Listing ID: 81306
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Beautiful busy and profitable Thai Restaurant in Long Beach, CA. All equipment is new as of 2019 and this business is AMAZING and has a huge following! Incredibly great reviews on multiple websites too! If you’re looking for a classy and established, busy, profitable business that you can be proud of, this is it!
This is a restaurant that has been growing since opened in 2019. Even through Covid, the income grew!
If you want to provide delicious Thai cuisine such as Pad Thai, Pad See Ew, Fried Rice, Curry, and much more, this is the restaurant for you!
If you want to find out more information or have questions, please request more information and an NDA will be sent to you. After you fully complete the NDA, the Confidential Business Review will then be emailed to you.
- Asking Price: $195,000
- Cash Flow: $147,768
- Gross Revenue: $425,000
- EBITDA: $147,768
- FF&E: $32,550
- Inventory: $6,800
- Inventory Included: Yes
- Established: 2019
- Property Owned or Leased:N/A
- Property Included:N/A
- Building Square Footage:1,800
- Lot Size:N/A
- Total Number of Employees:5
- Furniture, Fixtures and Equipment:N/A
Beautiful restaurant with a warm welcoming entrance in a comfortable setting located in a busy strip mall with a large parking lot in a bustling area of Long Beach, CA. Lease amount of $4,474.01 includes CAM of $660.
Seller is moving out of area to be closer to family
There are multiple Thai restaurants in Long Beach, but this is only 1 of 2 that are closest to the water! And this one is better rated and much busier.
You can add more items to the menu, otherwise this business has been growing yearly.
The venture was started in 2019, making the business 3 years old.
The sale shall include inventory valued at $6,800, which is included in the suggested price.
The company has 5 employees and is situated in a building with estimated square footage of 1,800 sq ft.
The building is leased by the company for $4,474.01 per Month
Why is the Current Owner Selling The Business?
There are all sorts of reasons why individuals decide to sell operating businesses. However, the true reason and the one they tell you might be 2 totally different things. As an example, they might claim "I have a lot of various obligations" or "I am retiring". For numerous sellers, these reasons stand. But also, for some, these may simply be reasons to attempt to conceal the reality of altering demographics, increased competition, current reduction in earnings, or a variety of other reasons. This is why it is really essential that you not rely entirely on a vendor's word, yet rather, utilize the vendor's solution together with your general due diligence. This will paint a much more reasonable picture of the business's existing scenario.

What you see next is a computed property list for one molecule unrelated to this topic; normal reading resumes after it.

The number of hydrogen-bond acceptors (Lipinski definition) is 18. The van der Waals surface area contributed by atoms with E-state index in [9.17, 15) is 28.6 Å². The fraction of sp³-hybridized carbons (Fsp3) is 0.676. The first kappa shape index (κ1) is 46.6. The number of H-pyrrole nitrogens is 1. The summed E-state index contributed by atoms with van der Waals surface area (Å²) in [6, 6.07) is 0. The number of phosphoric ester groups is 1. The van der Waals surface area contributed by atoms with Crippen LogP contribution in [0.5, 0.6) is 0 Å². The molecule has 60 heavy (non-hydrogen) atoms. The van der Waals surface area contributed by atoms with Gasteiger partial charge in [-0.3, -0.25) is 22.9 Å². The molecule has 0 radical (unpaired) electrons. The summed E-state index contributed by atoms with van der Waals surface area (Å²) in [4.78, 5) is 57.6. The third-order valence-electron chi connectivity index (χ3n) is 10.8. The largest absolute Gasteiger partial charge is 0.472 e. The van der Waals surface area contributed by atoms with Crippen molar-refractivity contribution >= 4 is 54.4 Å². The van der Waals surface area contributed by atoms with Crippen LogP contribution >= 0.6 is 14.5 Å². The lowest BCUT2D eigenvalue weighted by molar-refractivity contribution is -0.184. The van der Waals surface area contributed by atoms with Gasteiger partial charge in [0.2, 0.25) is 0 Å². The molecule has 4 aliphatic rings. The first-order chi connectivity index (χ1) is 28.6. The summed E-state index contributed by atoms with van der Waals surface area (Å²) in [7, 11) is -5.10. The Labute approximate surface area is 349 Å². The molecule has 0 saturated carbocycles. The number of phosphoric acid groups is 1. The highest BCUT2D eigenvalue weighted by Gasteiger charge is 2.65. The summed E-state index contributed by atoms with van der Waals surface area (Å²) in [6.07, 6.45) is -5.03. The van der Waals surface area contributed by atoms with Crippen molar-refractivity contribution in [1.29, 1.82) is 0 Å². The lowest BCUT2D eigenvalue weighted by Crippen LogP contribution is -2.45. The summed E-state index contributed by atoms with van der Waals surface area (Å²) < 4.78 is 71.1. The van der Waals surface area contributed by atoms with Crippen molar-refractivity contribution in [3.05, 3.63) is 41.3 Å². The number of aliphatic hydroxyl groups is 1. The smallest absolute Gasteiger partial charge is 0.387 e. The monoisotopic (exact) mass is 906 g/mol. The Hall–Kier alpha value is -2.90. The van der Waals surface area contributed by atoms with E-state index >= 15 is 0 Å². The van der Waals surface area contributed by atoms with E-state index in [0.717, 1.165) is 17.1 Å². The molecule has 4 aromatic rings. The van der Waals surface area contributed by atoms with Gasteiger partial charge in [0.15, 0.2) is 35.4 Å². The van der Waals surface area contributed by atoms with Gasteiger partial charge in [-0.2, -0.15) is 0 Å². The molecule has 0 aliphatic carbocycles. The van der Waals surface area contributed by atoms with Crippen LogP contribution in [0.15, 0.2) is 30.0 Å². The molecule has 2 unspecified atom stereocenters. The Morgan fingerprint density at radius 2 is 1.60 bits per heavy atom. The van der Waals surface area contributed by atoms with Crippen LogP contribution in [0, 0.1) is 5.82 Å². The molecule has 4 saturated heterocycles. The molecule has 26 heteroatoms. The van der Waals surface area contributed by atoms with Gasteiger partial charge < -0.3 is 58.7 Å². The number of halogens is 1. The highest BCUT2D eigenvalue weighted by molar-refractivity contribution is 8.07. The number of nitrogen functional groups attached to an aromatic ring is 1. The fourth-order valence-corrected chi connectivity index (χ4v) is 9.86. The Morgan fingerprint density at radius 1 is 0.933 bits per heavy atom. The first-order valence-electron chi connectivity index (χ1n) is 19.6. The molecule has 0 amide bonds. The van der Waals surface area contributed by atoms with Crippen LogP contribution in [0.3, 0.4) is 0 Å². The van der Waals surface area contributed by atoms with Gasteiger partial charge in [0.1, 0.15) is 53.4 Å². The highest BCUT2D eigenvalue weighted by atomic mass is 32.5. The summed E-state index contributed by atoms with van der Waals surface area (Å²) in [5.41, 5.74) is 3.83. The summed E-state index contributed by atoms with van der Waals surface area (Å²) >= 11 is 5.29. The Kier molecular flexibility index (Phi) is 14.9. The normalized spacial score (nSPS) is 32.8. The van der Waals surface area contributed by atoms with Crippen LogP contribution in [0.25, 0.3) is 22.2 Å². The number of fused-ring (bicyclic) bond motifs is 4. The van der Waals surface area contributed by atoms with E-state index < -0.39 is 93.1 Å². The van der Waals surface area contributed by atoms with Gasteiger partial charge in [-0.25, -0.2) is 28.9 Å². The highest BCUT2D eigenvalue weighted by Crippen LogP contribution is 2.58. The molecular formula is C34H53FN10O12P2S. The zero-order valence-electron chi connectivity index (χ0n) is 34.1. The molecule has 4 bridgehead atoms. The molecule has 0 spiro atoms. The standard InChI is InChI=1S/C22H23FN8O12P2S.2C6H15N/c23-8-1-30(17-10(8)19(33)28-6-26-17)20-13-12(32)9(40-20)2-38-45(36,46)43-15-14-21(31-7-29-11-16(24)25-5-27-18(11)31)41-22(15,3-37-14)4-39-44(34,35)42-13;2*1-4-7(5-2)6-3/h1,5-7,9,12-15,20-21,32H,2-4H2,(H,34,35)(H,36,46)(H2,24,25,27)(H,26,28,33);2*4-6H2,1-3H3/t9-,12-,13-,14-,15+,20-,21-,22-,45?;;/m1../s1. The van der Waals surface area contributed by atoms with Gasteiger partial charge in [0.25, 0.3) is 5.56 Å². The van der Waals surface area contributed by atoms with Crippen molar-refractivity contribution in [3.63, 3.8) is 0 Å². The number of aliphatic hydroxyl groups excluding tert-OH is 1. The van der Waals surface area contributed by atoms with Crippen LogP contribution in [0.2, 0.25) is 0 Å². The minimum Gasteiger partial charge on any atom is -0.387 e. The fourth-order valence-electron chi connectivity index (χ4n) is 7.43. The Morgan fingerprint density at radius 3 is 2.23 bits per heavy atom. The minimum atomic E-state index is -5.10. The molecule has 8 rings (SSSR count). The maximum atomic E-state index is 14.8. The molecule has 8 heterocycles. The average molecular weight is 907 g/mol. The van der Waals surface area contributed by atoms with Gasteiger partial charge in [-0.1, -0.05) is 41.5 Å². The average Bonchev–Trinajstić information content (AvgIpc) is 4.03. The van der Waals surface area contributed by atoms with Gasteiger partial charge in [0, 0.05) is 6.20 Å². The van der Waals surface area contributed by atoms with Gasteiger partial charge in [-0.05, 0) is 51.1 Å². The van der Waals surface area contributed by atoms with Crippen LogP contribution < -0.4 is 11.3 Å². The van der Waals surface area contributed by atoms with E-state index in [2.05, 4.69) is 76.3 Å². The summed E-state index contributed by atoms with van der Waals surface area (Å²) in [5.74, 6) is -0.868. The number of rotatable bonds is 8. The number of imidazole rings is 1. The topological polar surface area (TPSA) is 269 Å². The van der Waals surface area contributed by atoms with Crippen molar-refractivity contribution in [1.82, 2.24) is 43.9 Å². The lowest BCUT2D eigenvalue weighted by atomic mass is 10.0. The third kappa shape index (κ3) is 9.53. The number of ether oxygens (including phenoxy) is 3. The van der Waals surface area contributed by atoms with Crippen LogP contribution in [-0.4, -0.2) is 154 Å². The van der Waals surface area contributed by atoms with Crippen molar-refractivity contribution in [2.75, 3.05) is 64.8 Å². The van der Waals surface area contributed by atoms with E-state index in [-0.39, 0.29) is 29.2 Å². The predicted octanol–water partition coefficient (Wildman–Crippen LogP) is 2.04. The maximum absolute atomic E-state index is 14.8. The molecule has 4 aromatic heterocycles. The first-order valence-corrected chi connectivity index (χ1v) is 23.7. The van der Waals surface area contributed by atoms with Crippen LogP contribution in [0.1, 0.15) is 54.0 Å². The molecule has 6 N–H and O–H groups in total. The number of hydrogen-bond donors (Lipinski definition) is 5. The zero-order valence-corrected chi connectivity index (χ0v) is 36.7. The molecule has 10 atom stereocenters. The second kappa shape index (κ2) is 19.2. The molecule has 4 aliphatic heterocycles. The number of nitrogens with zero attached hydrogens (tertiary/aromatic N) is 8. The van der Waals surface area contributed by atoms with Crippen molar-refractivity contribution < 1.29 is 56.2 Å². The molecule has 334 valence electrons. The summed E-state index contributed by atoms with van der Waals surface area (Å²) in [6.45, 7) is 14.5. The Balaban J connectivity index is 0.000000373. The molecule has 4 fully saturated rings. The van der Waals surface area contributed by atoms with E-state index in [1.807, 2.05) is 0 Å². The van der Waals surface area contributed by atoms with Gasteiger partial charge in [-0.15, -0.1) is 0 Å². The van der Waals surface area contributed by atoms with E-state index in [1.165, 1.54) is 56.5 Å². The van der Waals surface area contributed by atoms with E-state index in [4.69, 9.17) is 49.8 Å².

Existing Debts and Future Obligations
If the existing entity is in debt, which many businesses are, then you will have reason to consider this when valuating/preparing your offer. Many operating businesses finance loans in order to cover things such as supplies, payroll, accounts payable, so on and so forth. Remember that sometimes this can indicate that profit margins are too thin. Numerous organisations fall into a revolving door of taking loans as a way to pay back other loans. Along with debts, there may additionally be future commitments to consider. There may be an outstanding lease on tools or the building where the business resides. The business may have existing agreements with vendors that must be satisfied or may result in penalties if terminated early.
Understanding the Customer Base, Competition and Area Demographics
Exactly how do companies in the area attract brand-new clients? Often times, businesses have repeat customers, which create the core of their day-to-day earnings. Certain factors such as brand-new competitors growing up around the area, road building and construction, as well as staff turn over can influence repeat clients as well as negatively impact future earnings. One essential thing to think about is the area of the business. Is it in a very trafficked shopping mall, or is it concealed from the highway? Clearly, the more individuals that see the business regularly, the greater the chance to develop a returning client base. A last idea is the basic location demographics. Is the business placed in a largely populated city, or is it located on the outside border of town? Exactly how might the local typical house income impact future earnings prospects?